Many of us are accustomed to seeing our doctor for our annual physical. We have blood drawn then our labs run for insights into some of our biggest health indicators: cholesterol and insulin levels. If we are fortunate, our results will fall into the optimal or normal range. If any of our indicators, such as blood sugar or LDLs, are high, we will be made aware of this too. With this information, our physician can then prescribe an appropriate course of action to help improve these variables. Perhaps a slight modification to our diet or exercise regimen is all we need. In some instances, our genetics are to blame and a prescription drug is required to modify our results. Regardless of the outcome, the knowledge we as the patient and the provider received from the physical allowed us to be proactive in addressing key underlying indicators that can contribute to the prevention of longer-term chronic illnesses.
As a Fiduciary motivated to inspire clients to achieve optimal financial health, the annual ‘physical’ can and should be applied to the financial planning realm to prevent the manifestation of unwanted financial outcomes. To allow your financial professional to conduct a more comprehensive financial physical, you may consider providing the following ‘lab’ results: the previous year’s tax return, a snapshot of spending and saving patterns over the past several months (i.e. financial statements), a copy of any recently purchased insurance and investment policies, as well as an overview of current employer benefits (if applicable). While this information will likely allow your professional to complete a more thorough diagnostic, I would not let the gathering of information be the reason you do not complete your annual financial physical. Even a simple open dialogue about developing financial concerns and opportunities could allow you and your advisor to be proactive in your future planning and help avoid the onset of a chronic financial illness.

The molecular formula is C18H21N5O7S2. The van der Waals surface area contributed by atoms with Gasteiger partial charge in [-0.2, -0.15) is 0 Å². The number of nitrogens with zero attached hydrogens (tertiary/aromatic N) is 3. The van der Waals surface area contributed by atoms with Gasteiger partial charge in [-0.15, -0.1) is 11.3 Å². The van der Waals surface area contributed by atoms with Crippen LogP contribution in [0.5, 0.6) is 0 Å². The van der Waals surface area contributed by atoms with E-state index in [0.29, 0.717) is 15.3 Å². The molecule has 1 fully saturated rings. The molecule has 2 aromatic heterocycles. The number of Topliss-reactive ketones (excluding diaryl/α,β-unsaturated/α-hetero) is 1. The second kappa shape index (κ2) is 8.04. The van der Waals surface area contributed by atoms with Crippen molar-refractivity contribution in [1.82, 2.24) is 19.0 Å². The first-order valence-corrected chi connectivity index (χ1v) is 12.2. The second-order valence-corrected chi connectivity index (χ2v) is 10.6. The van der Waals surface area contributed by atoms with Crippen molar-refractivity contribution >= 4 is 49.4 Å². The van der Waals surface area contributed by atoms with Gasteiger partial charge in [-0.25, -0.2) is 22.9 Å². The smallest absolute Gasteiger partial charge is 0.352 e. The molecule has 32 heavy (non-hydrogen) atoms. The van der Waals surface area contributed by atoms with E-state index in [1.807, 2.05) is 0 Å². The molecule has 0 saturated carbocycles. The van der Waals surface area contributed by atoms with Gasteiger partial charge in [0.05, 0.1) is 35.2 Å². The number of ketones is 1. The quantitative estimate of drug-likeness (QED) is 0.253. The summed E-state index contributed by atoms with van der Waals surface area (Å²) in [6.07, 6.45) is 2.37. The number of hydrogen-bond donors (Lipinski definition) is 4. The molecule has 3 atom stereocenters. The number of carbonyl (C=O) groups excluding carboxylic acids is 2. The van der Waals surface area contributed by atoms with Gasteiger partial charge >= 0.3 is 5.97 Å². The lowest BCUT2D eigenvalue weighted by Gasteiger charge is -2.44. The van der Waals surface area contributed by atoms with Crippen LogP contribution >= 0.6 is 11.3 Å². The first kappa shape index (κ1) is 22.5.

We will spend more time defining these chronic financial illnesses in a future blog (spoiler alert: overspending is one!); however, these chronic conditions rhyme with those in the medical world in that they originate with a seemingly innocuous behavior that when compounded over time can lead to irreversible damage. The financial equivalent to kidney and cardiovascular disease could be the inability to pay for your children’s college or to maintain your desired lifestyle in retirement. Luckily for us all, these financial outcomes can be preventable and this prevention can start with scheduling your annual financial physical.